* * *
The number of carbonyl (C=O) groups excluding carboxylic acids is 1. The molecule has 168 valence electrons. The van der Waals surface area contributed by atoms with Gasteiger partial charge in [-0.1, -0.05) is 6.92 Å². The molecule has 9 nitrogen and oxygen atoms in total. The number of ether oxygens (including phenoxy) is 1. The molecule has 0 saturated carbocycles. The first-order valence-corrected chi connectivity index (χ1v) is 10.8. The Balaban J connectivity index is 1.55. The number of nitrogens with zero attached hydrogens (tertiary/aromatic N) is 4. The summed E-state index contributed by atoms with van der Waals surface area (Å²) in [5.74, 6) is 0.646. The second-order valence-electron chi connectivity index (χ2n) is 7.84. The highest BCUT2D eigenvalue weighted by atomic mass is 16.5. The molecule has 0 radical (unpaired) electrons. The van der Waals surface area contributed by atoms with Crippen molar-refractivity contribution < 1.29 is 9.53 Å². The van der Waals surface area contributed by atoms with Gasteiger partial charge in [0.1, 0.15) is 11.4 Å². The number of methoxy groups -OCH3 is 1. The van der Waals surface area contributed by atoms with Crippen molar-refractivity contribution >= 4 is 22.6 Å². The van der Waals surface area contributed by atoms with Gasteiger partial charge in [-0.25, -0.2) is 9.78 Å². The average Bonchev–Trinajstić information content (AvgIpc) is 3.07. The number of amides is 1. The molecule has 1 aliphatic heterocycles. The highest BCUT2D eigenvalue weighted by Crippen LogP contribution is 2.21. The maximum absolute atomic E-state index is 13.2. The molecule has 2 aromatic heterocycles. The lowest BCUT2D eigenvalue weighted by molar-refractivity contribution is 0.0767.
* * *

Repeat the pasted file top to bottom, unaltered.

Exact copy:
The number of carbonyl (C=O) groups excluding carboxylic acids is 1. The molecule has 168 valence electrons. The van der Waals surface area contributed by atoms with Gasteiger partial charge in [-0.1, -0.05) is 6.92 Å². The molecule has 9 nitrogen and oxygen atoms in total. The number of ether oxygens (including phenoxy) is 1. The molecule has 0 saturated carbocycles. The first-order valence-corrected chi connectivity index (χ1v) is 10.8. The Balaban J connectivity index is 1.55. The number of nitrogens with zero attached hydrogens (tertiary/aromatic N) is 4. The summed E-state index contributed by atoms with van der Waals surface area (Å²) in [5.74, 6) is 0.646. The second-order valence-electron chi connectivity index (χ2n) is 7.84. The highest BCUT2D eigenvalue weighted by atomic mass is 16.5. The molecule has 0 radical (unpaired) electrons. The van der Waals surface area contributed by atoms with Crippen molar-refractivity contribution < 1.29 is 9.53 Å². The van der Waals surface area contributed by atoms with Gasteiger partial charge in [0.1, 0.15) is 11.4 Å². The number of methoxy groups -OCH3 is 1. The van der Waals surface area contributed by atoms with Crippen molar-refractivity contribution >= 4 is 22.6 Å². The van der Waals surface area contributed by atoms with Gasteiger partial charge in [-0.25, -0.2) is 9.78 Å². The average Bonchev–Trinajstić information content (AvgIpc) is 3.07. The number of amides is 1. The molecule has 1 aliphatic heterocycles. The highest BCUT2D eigenvalue weighted by Crippen LogP contribution is 2.21. The maximum absolute atomic E-state index is 13.2. The molecule has 2 aromatic heterocycles. The lowest BCUT2D eigenvalue weighted by molar-refractivity contribution is 0.0767.